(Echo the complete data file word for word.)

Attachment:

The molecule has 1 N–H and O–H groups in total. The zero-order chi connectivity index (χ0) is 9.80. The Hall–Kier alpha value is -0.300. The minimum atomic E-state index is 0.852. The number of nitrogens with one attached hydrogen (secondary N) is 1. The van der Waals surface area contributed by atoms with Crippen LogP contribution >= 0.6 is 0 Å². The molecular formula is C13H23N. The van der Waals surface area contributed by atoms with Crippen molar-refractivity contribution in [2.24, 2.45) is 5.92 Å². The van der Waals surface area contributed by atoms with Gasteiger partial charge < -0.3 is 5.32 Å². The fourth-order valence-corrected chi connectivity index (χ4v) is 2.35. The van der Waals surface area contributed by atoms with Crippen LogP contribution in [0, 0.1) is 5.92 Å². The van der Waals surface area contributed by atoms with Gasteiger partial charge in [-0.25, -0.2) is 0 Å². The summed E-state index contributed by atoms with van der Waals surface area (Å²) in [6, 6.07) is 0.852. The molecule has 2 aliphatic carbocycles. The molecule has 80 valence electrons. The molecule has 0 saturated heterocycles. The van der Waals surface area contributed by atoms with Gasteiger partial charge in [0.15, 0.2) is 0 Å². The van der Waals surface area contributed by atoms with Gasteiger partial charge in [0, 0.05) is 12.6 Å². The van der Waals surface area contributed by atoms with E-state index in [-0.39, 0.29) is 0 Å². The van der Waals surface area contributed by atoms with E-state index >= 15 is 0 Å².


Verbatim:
The molecule has 1 N–H and O–H groups in total. The zero-order chi connectivity index (χ0) is 9.80. The Hall–Kier alpha value is -0.300. The minimum atomic E-state index is 0.852. The number of nitrogens with one attached hydrogen (secondary N) is 1. The van der Waals surface area contributed by atoms with Crippen LogP contribution >= 0.6 is 0 Å². The molecular formula is C13H23N. The van der Waals surface area contributed by atoms with Crippen molar-refractivity contribution in [2.24, 2.45) is 5.92 Å². The van der Waals surface area contributed by atoms with Gasteiger partial charge < -0.3 is 5.32 Å². The fourth-order valence-corrected chi connectivity index (χ4v) is 2.35. The van der Waals surface area contributed by atoms with Crippen LogP contribution in [0, 0.1) is 5.92 Å². The van der Waals surface area contributed by atoms with Gasteiger partial charge in [-0.25, -0.2) is 0 Å². The summed E-state index contributed by atoms with van der Waals surface area (Å²) in [6, 6.07) is 0.852. The molecule has 2 aliphatic carbocycles. The molecule has 80 valence electrons. The molecule has 0 saturated heterocycles. The van der Waals surface area contributed by atoms with Gasteiger partial charge in [0.15, 0.2) is 0 Å². The van der Waals surface area contributed by atoms with Gasteiger partial charge in [0, 0.05) is 12.6 Å². The van der Waals surface area contributed by atoms with E-state index in [-0.39, 0.29) is 0 Å². The van der Waals surface area contributed by atoms with E-state index >= 15 is 0 Å².